Tourism at the top of Haiti’s agenda; millions of foreign direct investment in tourism industry; employment for locals; repercussions of new development projects.
‘Welcome to Haiti. Haiti is full of beautiful beaches, beautiful waterfalls and magnificent caves. The country also offers a beautiful tropical sun and gigantic mountains. The soul of the Caribbean is alive in the brilliant works of Haitian artists and craftsmen. Haiti is a mosaic, enriched by contributions from other cultures Indian, African and European inherited from the colonial system. Creativity inhabits Haitian art whether through painting, music, dance and crafts.’ Ministry of Tourism, Haiti.
Over the past five years there has been a paradigm shift in Haiti’s developmental processes with tourism very much at the top of the agenda. Tourism is on the rise; there was a 20 percent increase in the number of long-stay visitors to the island between 2013 and 2014, according to the World Bank.
The Michel Martelly administration and the Ministry of Tourism are on a mission to rebrand Haiti. Visitors are encouraged to “live the Haitian experience” in the new marketing campaign. The campaign seeks to attract high-end visitors whose foreign tourist dollars are hoped to lift Haiti out of aid-dependent “Republic of non-governmental organisations” status and restore its former glory as the “Pearl of the Antilles”.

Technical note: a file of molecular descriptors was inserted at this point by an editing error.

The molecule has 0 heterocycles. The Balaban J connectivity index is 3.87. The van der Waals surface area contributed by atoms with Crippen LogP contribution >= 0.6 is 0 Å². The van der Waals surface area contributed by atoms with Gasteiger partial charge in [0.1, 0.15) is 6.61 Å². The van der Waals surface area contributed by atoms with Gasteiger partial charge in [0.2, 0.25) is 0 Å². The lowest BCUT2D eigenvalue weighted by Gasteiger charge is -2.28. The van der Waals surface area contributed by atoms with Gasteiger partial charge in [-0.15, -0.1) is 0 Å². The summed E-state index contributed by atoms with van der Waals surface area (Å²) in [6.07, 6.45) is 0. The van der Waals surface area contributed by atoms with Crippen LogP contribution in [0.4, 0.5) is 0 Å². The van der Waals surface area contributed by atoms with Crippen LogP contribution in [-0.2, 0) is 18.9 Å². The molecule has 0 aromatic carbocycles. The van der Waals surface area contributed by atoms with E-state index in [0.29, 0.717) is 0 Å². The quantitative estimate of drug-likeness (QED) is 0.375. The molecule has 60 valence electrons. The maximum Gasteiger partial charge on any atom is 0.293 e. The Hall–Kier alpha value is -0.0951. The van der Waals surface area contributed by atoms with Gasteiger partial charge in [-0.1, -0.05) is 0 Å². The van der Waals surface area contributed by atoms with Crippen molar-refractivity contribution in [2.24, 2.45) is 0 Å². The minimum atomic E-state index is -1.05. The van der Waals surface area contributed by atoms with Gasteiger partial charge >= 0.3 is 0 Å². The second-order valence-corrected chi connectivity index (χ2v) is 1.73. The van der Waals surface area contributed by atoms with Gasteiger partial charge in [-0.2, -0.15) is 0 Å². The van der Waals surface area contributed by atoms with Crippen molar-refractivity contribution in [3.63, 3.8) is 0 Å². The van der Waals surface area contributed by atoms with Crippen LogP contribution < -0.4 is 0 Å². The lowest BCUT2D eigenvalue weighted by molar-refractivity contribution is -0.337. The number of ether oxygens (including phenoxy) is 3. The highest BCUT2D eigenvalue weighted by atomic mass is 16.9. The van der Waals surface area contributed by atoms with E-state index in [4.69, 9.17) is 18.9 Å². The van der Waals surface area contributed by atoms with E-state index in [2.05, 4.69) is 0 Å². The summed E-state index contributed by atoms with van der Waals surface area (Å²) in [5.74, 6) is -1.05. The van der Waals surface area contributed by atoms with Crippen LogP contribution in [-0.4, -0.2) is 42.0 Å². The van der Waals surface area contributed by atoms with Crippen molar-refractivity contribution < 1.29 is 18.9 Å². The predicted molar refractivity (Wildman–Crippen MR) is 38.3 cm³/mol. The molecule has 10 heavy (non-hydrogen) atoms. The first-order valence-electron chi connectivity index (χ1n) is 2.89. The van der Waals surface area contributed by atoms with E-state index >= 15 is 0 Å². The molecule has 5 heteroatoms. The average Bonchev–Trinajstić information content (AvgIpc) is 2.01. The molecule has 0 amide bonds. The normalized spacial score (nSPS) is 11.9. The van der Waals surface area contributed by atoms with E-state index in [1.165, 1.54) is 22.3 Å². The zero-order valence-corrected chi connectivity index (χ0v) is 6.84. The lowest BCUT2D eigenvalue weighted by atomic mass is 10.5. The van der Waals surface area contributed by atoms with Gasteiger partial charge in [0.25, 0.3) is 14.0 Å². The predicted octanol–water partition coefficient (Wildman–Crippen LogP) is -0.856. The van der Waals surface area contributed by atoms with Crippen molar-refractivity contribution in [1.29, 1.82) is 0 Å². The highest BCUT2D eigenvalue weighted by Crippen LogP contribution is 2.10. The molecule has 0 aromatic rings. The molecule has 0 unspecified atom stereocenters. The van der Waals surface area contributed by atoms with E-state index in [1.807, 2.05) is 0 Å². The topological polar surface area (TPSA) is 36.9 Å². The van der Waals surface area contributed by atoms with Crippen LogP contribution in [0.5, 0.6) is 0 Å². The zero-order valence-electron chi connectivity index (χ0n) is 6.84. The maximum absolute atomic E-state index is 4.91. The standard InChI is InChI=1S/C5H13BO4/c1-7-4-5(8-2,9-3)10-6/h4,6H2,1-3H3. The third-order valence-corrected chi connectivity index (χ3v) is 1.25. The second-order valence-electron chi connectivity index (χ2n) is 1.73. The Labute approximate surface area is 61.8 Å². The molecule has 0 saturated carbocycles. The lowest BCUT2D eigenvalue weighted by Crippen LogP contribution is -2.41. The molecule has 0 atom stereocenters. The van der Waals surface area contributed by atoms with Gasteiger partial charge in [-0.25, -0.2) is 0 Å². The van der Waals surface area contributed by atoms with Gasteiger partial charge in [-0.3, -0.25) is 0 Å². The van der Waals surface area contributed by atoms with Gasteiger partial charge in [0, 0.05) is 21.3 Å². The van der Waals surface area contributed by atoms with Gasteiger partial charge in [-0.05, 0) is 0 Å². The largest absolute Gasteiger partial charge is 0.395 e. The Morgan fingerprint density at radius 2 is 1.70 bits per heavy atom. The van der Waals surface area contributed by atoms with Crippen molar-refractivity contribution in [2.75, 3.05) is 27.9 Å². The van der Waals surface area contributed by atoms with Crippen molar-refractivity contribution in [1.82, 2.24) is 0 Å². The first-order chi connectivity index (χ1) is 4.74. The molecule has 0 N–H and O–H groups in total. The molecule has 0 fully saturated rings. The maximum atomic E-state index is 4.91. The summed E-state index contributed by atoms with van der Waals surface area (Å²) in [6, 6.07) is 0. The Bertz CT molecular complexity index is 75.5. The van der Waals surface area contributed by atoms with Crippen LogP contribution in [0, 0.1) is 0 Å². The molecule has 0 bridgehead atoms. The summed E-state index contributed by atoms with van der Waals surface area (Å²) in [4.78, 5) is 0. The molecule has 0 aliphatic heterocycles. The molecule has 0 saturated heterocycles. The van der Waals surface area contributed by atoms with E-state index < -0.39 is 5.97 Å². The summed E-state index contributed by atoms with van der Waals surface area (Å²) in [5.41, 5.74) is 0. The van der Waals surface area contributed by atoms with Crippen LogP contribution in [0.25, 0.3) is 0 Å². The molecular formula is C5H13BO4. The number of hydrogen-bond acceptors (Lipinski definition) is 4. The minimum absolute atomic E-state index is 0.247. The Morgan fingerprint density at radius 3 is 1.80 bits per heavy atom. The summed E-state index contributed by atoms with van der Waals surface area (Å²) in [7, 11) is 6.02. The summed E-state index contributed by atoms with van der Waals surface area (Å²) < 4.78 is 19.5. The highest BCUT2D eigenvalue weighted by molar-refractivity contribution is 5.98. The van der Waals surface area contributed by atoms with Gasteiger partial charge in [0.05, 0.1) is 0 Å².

Haiti was a tropical idyll in the 1950s, known as the “golden era” due to its booming tourism. However, during the repressive Francois Duvalier regime and throughout the 1980s through to the early 2000s, recreational tourism seemed to all but vanish from the island nation.
Today, Stéphanie Villedrouin, Haiti’s dynamic Minister for Tourism and Creative Industries is working hard to put Haiti back on the tourism map, pitching it as a premier Caribbean destination. Villedrouin’s team has been promoting Haiti in a variety of international trade shows, with the key target audience being the United States of America given its proximity and large Haitian diaspora.
This is an exciting time for foreign donors and investors. Direct investment is flowing from the likes of Marriott International and Digicel, the Caribbean telecoms provider, who formed a partnership to build the first ever Marriott hotel in Turgeau, just outside the capital, Port-au-Prince earlier this year. The $48m hotel has generated over 200 jobs for local Haitians who comprise 99% of the staff. The grand opening ceremony of Marriott Haiti included prominent business figures, former President of the United States of America, Bill Clinton, and actor Sean Penn.
The Marriott is not the only American Hotel to appear in Haiti. Foreign direct investment – $2m to be precise – has gone into building the upmarket Royal Oasis Hotel which was completed in December 2012 in Pétion-Ville, from the Clinton-Bush Haiti Fund. Also, a stone’s throw away is the $15m luxury Best Western which opened in March 2013.
The Haitian Government is building strategic alliances with a number of international companies too. On 1 July the Ministry of Tourism signed a Memorandum of Understanding (MoU) with two French Associations: Entrepreneurs du Monde (Entrepreneurs of the World), and Planète Urgence, (Urgent Planet) to expand tourism development projects in the Northern region.